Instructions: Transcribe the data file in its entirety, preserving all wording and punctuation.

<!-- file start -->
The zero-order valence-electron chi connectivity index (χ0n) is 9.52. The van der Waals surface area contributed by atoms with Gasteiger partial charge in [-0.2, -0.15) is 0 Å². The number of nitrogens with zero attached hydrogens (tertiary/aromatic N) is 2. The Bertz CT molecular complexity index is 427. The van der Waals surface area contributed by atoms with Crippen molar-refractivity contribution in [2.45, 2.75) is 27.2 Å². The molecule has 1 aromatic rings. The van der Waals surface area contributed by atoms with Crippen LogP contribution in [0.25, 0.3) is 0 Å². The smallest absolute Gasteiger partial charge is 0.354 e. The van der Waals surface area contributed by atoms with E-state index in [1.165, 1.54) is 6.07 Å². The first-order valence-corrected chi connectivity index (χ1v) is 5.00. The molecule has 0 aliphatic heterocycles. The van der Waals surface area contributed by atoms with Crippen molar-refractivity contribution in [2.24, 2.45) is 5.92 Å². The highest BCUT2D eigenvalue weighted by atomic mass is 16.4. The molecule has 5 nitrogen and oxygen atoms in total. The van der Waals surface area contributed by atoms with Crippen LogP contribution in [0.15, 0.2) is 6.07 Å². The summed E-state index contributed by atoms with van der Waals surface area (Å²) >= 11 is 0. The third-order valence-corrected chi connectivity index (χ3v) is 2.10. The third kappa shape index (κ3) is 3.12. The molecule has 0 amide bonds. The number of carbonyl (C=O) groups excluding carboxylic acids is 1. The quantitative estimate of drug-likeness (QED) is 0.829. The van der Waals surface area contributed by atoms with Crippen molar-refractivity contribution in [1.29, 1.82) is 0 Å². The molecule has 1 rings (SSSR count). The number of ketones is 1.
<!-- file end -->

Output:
The zero-order valence-electron chi connectivity index (χ0n) is 9.52. The van der Waals surface area contributed by atoms with Gasteiger partial charge in [-0.2, -0.15) is 0 Å². The number of nitrogens with zero attached hydrogens (tertiary/aromatic N) is 2. The Bertz CT molecular complexity index is 427. The van der Waals surface area contributed by atoms with Crippen molar-refractivity contribution in [2.45, 2.75) is 27.2 Å². The molecule has 1 aromatic rings. The van der Waals surface area contributed by atoms with Crippen LogP contribution in [0.25, 0.3) is 0 Å². The smallest absolute Gasteiger partial charge is 0.354 e. The van der Waals surface area contributed by atoms with E-state index in [1.165, 1.54) is 6.07 Å². The first-order valence-corrected chi connectivity index (χ1v) is 5.00. The molecule has 0 aliphatic heterocycles. The van der Waals surface area contributed by atoms with Crippen molar-refractivity contribution in [2.24, 2.45) is 5.92 Å². The highest BCUT2D eigenvalue weighted by atomic mass is 16.4. The molecule has 5 nitrogen and oxygen atoms in total. The van der Waals surface area contributed by atoms with Crippen LogP contribution in [0.15, 0.2) is 6.07 Å². The summed E-state index contributed by atoms with van der Waals surface area (Å²) >= 11 is 0. The third-order valence-corrected chi connectivity index (χ3v) is 2.10. The third kappa shape index (κ3) is 3.12. The molecule has 0 amide bonds. The number of carbonyl (C=O) groups excluding carboxylic acids is 1. The quantitative estimate of drug-likeness (QED) is 0.829. The van der Waals surface area contributed by atoms with Crippen molar-refractivity contribution in [1.29, 1.82) is 0 Å². The molecule has 1 rings (SSSR count). The number of ketones is 1.